Tips for Buying a Used Honda Mower

Tips for Buying a Used Honda Mower

A used Honda mower can be a great addition to your lawn care arsenal, whether you want a spare mower for your landscaping business or you’d like something that’s the price of a big box store mower without having to settle for low quality. It’s also a good time of the year to pick up a mower as owners pick up new models on end-of-season sales and make plans to move before next spring. If you decide to go this route, what should you look for?

Checking the Engine

Honda’s legendary reliability aside, engines are usually the last thing to break on mowers. However, there are a few things worth checking before testing the mower:

The air filter should be easily accessible and can usually be opened without tools. Wipe off any debris and check for damage: if the elements are full of dirt, it’s likely that the rest of the mower hasn’t been taken care of, either.

The general engine condition can be assessed by checking the spark plug. If the electrode end is light gray or brown, everything is running correctly. Ash indicates misfiring, oily build-up indicates oil or too much gas in the combustion chamber, and soot is caused by a rich fuel mixture, usually caused by a clogged air filter.

Look down through the screen next to the starter to inspect the flywheel. It’s held onto the stub shaft by a small square key. If the key is missing, the ignition timing will be off. If the holes for the key are damaged, the flywheel or crankshaft may need to be replaced, which is a difficult and costly repair.

Deck

Minor surface rust is nothing to worry about, but dents can hamper the mower’s ability to generate a vacuum to pull grass towards the blade. Severe dents can shift the position of the engine mount, making the blade cut at an angle.

Check the levers to make sure they move freely and the cables are moving parts on the engine and deck. If it has a bag, take it off and make sure the rear of the deck opens all the way when the mower is set to bagging mode.

Check the condition of the blades and underside of the deck. When tipping a walk-behind mower, always tilt it so that the carburetor and fuel tank are pointed up. There should be no play in the blade. If it’s cracked or worn, it will need to be replaced. Uneven wear can cause vibrations when running.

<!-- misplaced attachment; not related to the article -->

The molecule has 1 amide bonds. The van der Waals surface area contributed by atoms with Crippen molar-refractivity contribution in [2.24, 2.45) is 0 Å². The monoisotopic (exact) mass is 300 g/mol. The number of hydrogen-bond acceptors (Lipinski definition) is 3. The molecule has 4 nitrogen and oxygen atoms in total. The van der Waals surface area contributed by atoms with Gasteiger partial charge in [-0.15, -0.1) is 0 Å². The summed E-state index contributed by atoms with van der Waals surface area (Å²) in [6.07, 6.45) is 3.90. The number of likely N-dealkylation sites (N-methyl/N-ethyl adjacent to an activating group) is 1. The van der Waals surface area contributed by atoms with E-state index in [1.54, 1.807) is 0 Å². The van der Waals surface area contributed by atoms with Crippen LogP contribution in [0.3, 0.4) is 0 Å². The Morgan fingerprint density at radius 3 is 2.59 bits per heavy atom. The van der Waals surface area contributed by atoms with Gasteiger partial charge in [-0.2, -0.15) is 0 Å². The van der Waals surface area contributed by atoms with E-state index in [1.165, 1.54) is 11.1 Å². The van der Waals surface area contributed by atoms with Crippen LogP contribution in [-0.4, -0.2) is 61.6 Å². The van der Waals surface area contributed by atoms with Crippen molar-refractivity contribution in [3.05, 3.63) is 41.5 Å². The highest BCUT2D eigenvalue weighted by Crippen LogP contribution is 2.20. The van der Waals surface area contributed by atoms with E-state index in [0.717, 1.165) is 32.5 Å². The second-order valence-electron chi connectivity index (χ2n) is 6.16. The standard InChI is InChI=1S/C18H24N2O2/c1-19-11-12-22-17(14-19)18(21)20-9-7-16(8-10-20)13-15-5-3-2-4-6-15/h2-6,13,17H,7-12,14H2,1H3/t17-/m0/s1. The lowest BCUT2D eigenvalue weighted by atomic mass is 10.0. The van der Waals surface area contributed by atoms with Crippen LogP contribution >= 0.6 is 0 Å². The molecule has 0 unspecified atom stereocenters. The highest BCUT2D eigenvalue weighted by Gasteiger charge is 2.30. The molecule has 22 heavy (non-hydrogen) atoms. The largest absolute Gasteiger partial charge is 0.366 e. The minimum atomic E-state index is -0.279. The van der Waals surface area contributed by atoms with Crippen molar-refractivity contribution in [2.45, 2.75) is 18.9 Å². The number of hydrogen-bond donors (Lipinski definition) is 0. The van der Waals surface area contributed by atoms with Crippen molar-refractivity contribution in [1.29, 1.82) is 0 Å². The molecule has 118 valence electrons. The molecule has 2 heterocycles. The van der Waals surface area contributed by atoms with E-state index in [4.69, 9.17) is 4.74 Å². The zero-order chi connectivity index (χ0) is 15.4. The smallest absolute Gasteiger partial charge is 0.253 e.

Testing the Mower

Before starting the motor, make sure there’s oil inside the crankcase and the fuel line is free of cracks to ensure your test run won’t end with a damaged motor or a fire. The dipstick is designed to measure fuel when placed at the edge of the filler neck; if it’s pushed or screwed in, the oil level will read too high.

Make sure to ask about how old the fuel in the tank is: modern gas doesn’t age well, which can lead to hard starting. Even when treated with a stabilizer, fuel shouldn’t be used if over three months old.

Scalloping indicates a misaligned blade. This may be a matter of the wheels not being at the same height setting, but if they’re equal, there is something wrong with the deck or blade.

If the blade looked fine during the inspection, severe vibrations are likely due to a bent engine shaft, which is a costly and difficult repair.

Your Used Mower’s First Service

Even if the mower you bought was properly maintained, there are a few things you should do to ensure your mower is ready to use:

– Drain the fuel system and add new fuel. Some models have a sediment cup on the carburetor that will need to be cleaned.

– Change the oil.

– Clean the air filter. Foam elements can be washed with a non-flammable solvent or soap and water, then saturated with clean engine oil. Paper elements can be tapped against a hard surface to loosen dirt.

– Sharpen and balance the blade.

– Lubricate the cables. Some models have sealed cables which don’t require maintenance.

Getting Parts for Your “New” Mower

Hondalawnparts.com is a certified Honda Power Equipment dealer, and our massive warehouse helps us keep popular items in stock for fast shipping across the U.S. and Canada. Our site has built in factory information including parts diagrams and descriptions, making it easy to find what you need to get your mower running like new.